The Council’s report covers all aspects of the Emergency and our input is restricted to one part, though recognising that the various climate, environmental and biodiversity issues are closely interrelated. We have made it clear that time is running out and that the Council needs to take determined, focussed action now. We shall watch to see if the version of the Plan to be put before the full Council later this month has been changed to reflect our concerns.
By the way, there are now six ‘Wild’ groups in the local Borough, covering Ascot, Cookham, Datchet, Eton/Eton Wick, Maidenhead and Windsor. The word is getting round!
It’s all buzzing at our nature reserve
We are starting to see the fruits of our labours after sowing wildflowers late last year on several patches on the Harris Woodbridge reserve. There are poppy, cornflower, corn cockle, ox-eye daisy all coming into flower with many more to appear, all butterfly & bee friendly, with other flowers to be seen including St John’s Wort. The pond would welcome some rain to restore the back to normal.During the lockdown two bat roosting boxes have been installed, as well as weeding the brambles and nettles from their old habitat and removing some of the ivy from the trees on the reserve.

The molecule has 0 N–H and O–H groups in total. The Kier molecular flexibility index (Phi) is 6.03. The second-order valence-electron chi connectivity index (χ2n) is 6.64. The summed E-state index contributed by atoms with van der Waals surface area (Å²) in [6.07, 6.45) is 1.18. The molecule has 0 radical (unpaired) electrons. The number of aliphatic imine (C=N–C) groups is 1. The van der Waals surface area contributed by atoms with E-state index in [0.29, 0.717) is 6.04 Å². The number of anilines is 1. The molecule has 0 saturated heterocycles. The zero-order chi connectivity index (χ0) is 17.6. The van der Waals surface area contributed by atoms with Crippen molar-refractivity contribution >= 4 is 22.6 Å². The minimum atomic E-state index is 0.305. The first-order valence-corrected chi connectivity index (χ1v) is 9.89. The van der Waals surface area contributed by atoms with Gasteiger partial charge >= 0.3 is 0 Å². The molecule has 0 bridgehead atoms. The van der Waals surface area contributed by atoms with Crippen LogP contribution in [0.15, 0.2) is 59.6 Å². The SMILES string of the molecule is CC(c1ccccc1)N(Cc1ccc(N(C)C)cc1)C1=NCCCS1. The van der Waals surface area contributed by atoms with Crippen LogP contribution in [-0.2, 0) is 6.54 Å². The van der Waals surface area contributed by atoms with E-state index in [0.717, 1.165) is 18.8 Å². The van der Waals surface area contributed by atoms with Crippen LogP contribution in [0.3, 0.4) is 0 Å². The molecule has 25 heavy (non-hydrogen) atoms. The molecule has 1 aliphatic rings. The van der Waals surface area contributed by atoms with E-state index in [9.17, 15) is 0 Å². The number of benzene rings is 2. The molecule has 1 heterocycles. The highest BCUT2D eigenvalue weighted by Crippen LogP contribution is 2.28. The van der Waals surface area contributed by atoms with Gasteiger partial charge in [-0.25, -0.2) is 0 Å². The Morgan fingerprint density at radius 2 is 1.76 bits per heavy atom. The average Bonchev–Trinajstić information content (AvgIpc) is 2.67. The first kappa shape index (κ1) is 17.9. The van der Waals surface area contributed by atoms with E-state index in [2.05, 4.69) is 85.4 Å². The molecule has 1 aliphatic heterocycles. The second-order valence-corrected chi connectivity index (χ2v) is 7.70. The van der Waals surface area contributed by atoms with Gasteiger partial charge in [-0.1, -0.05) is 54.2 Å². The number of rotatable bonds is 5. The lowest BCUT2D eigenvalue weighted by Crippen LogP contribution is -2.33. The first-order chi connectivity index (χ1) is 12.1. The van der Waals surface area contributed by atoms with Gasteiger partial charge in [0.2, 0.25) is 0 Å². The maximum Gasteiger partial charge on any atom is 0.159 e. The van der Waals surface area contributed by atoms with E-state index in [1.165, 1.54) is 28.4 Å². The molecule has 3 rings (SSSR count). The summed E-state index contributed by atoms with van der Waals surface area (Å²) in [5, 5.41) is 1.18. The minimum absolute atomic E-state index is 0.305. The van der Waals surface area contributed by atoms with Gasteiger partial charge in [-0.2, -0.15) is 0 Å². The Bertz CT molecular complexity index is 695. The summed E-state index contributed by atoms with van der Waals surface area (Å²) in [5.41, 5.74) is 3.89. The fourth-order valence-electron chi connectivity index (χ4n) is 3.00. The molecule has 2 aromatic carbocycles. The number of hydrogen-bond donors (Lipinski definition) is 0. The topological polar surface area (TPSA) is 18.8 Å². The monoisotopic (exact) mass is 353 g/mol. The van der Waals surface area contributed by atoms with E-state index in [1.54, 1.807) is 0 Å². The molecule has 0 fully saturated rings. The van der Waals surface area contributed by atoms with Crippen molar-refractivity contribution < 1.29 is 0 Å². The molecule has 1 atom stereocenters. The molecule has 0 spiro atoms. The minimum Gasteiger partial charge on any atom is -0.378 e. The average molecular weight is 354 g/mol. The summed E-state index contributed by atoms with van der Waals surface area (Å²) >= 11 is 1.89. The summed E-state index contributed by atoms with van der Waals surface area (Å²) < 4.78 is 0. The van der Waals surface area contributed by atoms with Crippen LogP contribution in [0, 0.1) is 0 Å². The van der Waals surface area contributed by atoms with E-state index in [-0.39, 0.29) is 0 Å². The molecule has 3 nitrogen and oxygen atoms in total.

Do pop down to the reserve off Dean Lane to see the bees and butterflies and hear the birds singing in these strange times.
Virtually Wild about Gardens
It’s been a great time for gardeners, locked down in good weather. The Wild About Gardens Awards team have been busy giving advice and tips (all on our website) and now creating virtual wild garden tours. The first is on the WildCookham website and more are planned. Anyone wanting to volunteer their garden for a virtual visit should contact email@example.com. There’s still well over a month before entries for this year’s Wild About Gardens Awards are closed: it’s really simple and there’s a checklist to show you how. All at www.wildcookham.org.uk.